A chance discovery revealed an impressive cluster of extinct volcanoes 150 miles off the coast of Sydney, three miles below the water surface. The four volcanoes, which are now calderas, may reveal why Australia and New Zealand separated between 40 and 80 million years ago.

Don’t you just hate it when you go searching for lobsters and you stumble upon massive, extinct volcanoes? Researchers on board a new vessel were hunting for a lobster nursing ground. Not only did they find a surprising breeding ground and map the seafloor, but they also found these volcanoes. Chief scientist Iain Suthers, a marine biologist and professor at UNSW Australia called the mission “enormously successful”.

“Not only did we discover a cluster of volcanoes on Sydney’s doorstep, we were amazed to find that an eddy off Sydney was a hotspot for lobster larvae at a time of the year when we were not expecting them.”

He also expressed admiration for this geological phenomenon, praising it like “something off the front cover of a geology text book”.

“If you could drain the ocean it would be magnificent to see for a few seconds – it’s a remarkable structure,” Professor Iain Suthers told the Australian Broadcasting Corporation.

However, it’s not like they weren’t prepared for any geological discoveries. Volcano expert Professor Richard Arculus from the Australian National University, an igneous petrologist  was also involved in the study, and he believes there is a strong significance to this discovery, potentially offering valuable information about the tectonic evolution of Australia and New Zealand. He said:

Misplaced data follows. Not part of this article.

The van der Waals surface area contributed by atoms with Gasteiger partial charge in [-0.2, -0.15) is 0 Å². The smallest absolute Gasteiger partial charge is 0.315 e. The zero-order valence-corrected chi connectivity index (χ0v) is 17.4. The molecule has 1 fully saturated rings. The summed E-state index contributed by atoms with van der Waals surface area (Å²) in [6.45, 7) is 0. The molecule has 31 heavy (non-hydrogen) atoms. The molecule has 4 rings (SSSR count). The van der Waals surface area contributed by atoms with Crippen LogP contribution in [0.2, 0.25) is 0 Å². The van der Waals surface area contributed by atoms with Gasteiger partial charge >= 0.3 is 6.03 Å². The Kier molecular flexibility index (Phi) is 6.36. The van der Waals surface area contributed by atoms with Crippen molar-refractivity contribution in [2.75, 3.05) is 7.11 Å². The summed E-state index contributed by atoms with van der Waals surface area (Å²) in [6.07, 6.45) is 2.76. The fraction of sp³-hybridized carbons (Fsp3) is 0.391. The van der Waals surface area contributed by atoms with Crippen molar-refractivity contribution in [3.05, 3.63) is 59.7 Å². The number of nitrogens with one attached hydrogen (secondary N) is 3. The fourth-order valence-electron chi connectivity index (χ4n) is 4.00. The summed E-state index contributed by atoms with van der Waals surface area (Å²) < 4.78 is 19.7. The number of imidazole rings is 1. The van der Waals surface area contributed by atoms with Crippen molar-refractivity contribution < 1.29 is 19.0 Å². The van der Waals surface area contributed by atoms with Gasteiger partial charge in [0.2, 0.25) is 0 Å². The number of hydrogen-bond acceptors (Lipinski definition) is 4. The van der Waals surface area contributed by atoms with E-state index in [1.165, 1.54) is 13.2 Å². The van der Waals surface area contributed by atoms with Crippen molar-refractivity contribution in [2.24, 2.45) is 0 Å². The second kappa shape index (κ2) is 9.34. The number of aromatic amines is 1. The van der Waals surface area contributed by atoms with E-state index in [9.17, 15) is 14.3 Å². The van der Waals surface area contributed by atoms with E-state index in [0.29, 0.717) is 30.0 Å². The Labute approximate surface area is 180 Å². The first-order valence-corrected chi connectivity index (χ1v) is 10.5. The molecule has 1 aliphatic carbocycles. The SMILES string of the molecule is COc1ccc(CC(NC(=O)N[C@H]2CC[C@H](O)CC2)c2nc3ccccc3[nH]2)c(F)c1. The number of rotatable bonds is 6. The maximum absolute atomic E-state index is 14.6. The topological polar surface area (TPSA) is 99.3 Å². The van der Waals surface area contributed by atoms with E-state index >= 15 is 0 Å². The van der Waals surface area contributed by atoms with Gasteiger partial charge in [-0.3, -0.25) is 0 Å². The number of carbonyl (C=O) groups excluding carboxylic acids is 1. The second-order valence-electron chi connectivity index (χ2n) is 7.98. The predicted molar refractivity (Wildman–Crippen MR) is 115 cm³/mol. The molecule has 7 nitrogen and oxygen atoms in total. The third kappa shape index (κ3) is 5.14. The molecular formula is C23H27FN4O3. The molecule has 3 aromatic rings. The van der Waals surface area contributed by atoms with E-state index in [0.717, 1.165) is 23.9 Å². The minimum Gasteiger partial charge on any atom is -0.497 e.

“[We are] learning more about the past of Australia and New Zealand and the nature of the stuff below the crust of the earth. It proves yet again that we know more about the topography of Mars than we do the seabed in our own backyard. It could provide information about why the east of Australia stands high, and about mineral deposits, which always drives curiosity.”

This discovery wouldn’t have even been possible without the advanced sonar capabilities of the research vessel. The government’s previous research vessel could only map the sea floor to a depth of about 9 000ft, leaving much of Australia’s oceans uncovered – this one goes much deeper though. The ship can also “send and receive data while we’re at sea, which meant the team back on base at UNSW in Sydney could analyze the information we were collecting at sea and send back their analysis, along with satellite imagery, so we could chase the eddies as they formed.”

“This is the first time we’ve been able to respond directly to the changing dynamics of the ocean and, for a biological oceanographer like me, it doesn’t get more thrilling,” he added. “It was astounding to find juvenile commercial fish species like bream and tailor 150 kilometers offshore, as we had thought that once they were swept out to sea that was end of them. But in fact these eddies are nursery grounds along the east coast of Australia.”

Again, these are not active volcanoes and there’s no chance of them erupting.

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